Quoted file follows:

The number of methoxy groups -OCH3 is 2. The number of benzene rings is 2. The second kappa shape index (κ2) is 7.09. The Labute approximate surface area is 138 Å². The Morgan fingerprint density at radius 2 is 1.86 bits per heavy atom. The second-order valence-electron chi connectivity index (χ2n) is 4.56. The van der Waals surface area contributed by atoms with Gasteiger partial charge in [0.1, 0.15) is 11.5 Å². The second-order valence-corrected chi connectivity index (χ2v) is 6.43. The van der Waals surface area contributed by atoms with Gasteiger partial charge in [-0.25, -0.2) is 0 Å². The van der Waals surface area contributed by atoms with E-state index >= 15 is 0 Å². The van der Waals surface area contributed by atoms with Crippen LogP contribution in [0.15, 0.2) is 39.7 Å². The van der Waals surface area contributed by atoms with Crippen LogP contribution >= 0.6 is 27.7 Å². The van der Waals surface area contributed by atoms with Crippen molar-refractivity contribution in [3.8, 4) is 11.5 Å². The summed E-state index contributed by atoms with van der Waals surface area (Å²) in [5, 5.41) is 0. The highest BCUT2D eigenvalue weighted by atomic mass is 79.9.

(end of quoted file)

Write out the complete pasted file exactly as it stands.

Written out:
The number of methoxy groups -OCH3 is 2. The number of benzene rings is 2. The second kappa shape index (κ2) is 7.09. The Labute approximate surface area is 138 Å². The Morgan fingerprint density at radius 2 is 1.86 bits per heavy atom. The second-order valence-electron chi connectivity index (χ2n) is 4.56. The van der Waals surface area contributed by atoms with Gasteiger partial charge in [0.1, 0.15) is 11.5 Å². The second-order valence-corrected chi connectivity index (χ2v) is 6.43. The van der Waals surface area contributed by atoms with Gasteiger partial charge in [-0.25, -0.2) is 0 Å². The van der Waals surface area contributed by atoms with E-state index >= 15 is 0 Å². The van der Waals surface area contributed by atoms with Crippen LogP contribution in [0.15, 0.2) is 39.7 Å². The van der Waals surface area contributed by atoms with Crippen LogP contribution >= 0.6 is 27.7 Å². The van der Waals surface area contributed by atoms with Crippen molar-refractivity contribution in [3.8, 4) is 11.5 Å². The summed E-state index contributed by atoms with van der Waals surface area (Å²) in [5, 5.41) is 0. The highest BCUT2D eigenvalue weighted by atomic mass is 79.9.